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The National Employment Standards provide for redundancy pay, to eligible employees, based on their length of service. There is provision under the Fair Work Act for employers to make an application to have their obligation to make redundancy payments reduced or even waived completely. The two grounds for this application are that the employer has obtained other acceptable employment for the employee, or that they cannot pay the amount. 

A recent FWC decision considered the issue of what an employer needs to do to show that they ‘obtained’ the other acceptable employment. 

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Employers have a duty to ensure the health, safety and welfare of their employees.

This requires employers to take reasonable steps to prevent employees from suffering injuries at work. One way of fulfilling this duty is to subject employees to drug and alcohol testing and prevent those under the influence of either drugs or alcohol, from working.

It may however not always be reasonable to direct an employee to submit to a drug or alcohol test. Employers will need to be mindful of the way in which its drug and alcohol policy is implemented and applied, the method of testing, that it is anti-discriminatory in nature, that it is consistently applied and that it is appropriate to the circumstances of employment in order to avoid actions for unfair dismissal or the implementation of an ineffective policy.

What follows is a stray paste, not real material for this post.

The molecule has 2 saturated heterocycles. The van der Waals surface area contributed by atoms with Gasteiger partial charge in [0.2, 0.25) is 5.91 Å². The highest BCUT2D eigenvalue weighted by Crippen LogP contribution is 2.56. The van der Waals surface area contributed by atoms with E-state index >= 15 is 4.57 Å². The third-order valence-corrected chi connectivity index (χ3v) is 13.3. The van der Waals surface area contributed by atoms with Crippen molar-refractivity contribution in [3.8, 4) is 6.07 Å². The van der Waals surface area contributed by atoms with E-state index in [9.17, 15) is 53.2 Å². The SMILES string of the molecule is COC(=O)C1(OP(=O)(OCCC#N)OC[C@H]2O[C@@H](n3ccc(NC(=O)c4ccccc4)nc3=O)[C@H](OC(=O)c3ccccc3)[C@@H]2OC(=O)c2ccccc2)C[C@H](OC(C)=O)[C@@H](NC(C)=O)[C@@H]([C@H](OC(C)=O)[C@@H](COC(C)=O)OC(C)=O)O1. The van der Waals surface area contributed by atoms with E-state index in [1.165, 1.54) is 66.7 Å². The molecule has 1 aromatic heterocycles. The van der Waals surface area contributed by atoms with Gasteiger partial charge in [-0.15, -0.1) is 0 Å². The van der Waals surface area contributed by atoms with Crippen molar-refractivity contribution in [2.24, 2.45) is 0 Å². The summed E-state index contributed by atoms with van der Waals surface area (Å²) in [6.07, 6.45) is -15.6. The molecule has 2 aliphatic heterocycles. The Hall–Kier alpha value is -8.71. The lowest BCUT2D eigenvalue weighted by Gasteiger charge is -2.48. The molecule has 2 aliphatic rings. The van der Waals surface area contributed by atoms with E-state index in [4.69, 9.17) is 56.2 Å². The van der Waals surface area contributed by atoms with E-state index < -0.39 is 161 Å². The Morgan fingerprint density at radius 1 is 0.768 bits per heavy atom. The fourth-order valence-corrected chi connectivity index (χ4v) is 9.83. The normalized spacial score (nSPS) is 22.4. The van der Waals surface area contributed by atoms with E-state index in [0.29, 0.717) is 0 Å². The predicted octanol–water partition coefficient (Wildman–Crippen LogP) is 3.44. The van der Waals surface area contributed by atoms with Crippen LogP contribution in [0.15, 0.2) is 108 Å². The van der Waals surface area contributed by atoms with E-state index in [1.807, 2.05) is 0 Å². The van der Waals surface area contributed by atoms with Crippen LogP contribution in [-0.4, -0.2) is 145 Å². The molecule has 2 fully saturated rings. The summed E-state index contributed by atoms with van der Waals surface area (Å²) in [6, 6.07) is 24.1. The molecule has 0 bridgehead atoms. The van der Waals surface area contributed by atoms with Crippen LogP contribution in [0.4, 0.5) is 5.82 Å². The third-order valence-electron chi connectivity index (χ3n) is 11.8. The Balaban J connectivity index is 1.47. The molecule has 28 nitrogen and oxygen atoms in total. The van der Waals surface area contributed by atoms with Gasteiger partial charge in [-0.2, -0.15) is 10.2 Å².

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A recent decision by the FWC has described an employee’s treatment as ‘heavy handed’ but found that it did not meet the definition of bullying under the Fair Work Act.

A childcare centre worker lodged a bullying claim against the childcare centre, the director and a colleague in respect of events that spanned several years. The issues in question involved two main issues: interpersonal conflict between the complainant and her colleague and secondly, the director’s handling of two disciplinary matters.                                                                                                                                                                        

The first disciplinary incident involved the complainant leaving steps out that could have caused a child to fall and in the second incident she applied the incorrect sunscreen on a child.The facts and differing evidence present a picture of a personality conflict between the complainant and her colleague. The complainant had a preference for some tasks over others and the communications between the two had at times been fraught on both sides. The alleged safety or disciplinary incidents were apparently undisputed but the complainant took issue with the director’s

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We live in a country that unfortunately experiences catastrophic bushfires, flooding, cyclones and other similarly damaging natural events. If your business  is negatively impacted by a natural disaster, what are your obligations towards your employees during this difficult time? We briefly consider three scenarios affecting the employment relationship in the event of such a disaster.

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